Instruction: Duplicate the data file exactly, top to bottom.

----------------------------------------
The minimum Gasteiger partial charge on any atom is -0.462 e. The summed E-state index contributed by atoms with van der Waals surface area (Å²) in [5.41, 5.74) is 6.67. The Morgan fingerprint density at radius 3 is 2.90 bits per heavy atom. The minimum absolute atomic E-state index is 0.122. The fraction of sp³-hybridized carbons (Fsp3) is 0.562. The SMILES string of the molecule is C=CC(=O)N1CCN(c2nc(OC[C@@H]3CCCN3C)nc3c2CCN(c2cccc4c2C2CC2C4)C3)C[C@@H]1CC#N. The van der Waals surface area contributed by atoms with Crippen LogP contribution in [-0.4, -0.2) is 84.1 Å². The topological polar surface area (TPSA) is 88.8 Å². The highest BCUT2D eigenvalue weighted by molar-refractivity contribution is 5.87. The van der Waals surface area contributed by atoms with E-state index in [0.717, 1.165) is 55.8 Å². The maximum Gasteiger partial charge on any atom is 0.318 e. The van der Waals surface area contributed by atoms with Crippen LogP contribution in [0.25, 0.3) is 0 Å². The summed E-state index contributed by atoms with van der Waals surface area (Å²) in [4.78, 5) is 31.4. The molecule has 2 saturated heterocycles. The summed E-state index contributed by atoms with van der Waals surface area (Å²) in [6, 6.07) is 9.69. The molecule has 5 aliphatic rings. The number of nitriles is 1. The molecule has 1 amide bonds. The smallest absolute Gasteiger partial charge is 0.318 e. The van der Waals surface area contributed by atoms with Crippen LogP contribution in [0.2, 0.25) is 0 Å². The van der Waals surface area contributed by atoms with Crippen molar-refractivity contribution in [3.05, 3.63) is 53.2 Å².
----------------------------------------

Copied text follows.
The minimum Gasteiger partial charge on any atom is -0.462 e. The summed E-state index contributed by atoms with van der Waals surface area (Å²) in [5.41, 5.74) is 6.67. The Morgan fingerprint density at radius 3 is 2.90 bits per heavy atom. The minimum absolute atomic E-state index is 0.122. The fraction of sp³-hybridized carbons (Fsp3) is 0.562. The SMILES string of the molecule is C=CC(=O)N1CCN(c2nc(OC[C@@H]3CCCN3C)nc3c2CCN(c2cccc4c2C2CC2C4)C3)C[C@@H]1CC#N. The van der Waals surface area contributed by atoms with Crippen LogP contribution in [-0.4, -0.2) is 84.1 Å². The topological polar surface area (TPSA) is 88.8 Å². The highest BCUT2D eigenvalue weighted by molar-refractivity contribution is 5.87. The van der Waals surface area contributed by atoms with E-state index in [0.717, 1.165) is 55.8 Å². The maximum Gasteiger partial charge on any atom is 0.318 e. The van der Waals surface area contributed by atoms with Crippen LogP contribution in [0.25, 0.3) is 0 Å². The summed E-state index contributed by atoms with van der Waals surface area (Å²) in [4.78, 5) is 31.4. The molecule has 2 saturated heterocycles. The summed E-state index contributed by atoms with van der Waals surface area (Å²) in [6, 6.07) is 9.69. The molecule has 5 aliphatic rings. The number of nitriles is 1. The molecule has 1 amide bonds. The smallest absolute Gasteiger partial charge is 0.318 e. The van der Waals surface area contributed by atoms with Crippen LogP contribution in [0.2, 0.25) is 0 Å². The van der Waals surface area contributed by atoms with Crippen molar-refractivity contribution in [3.05, 3.63) is 53.2 Å².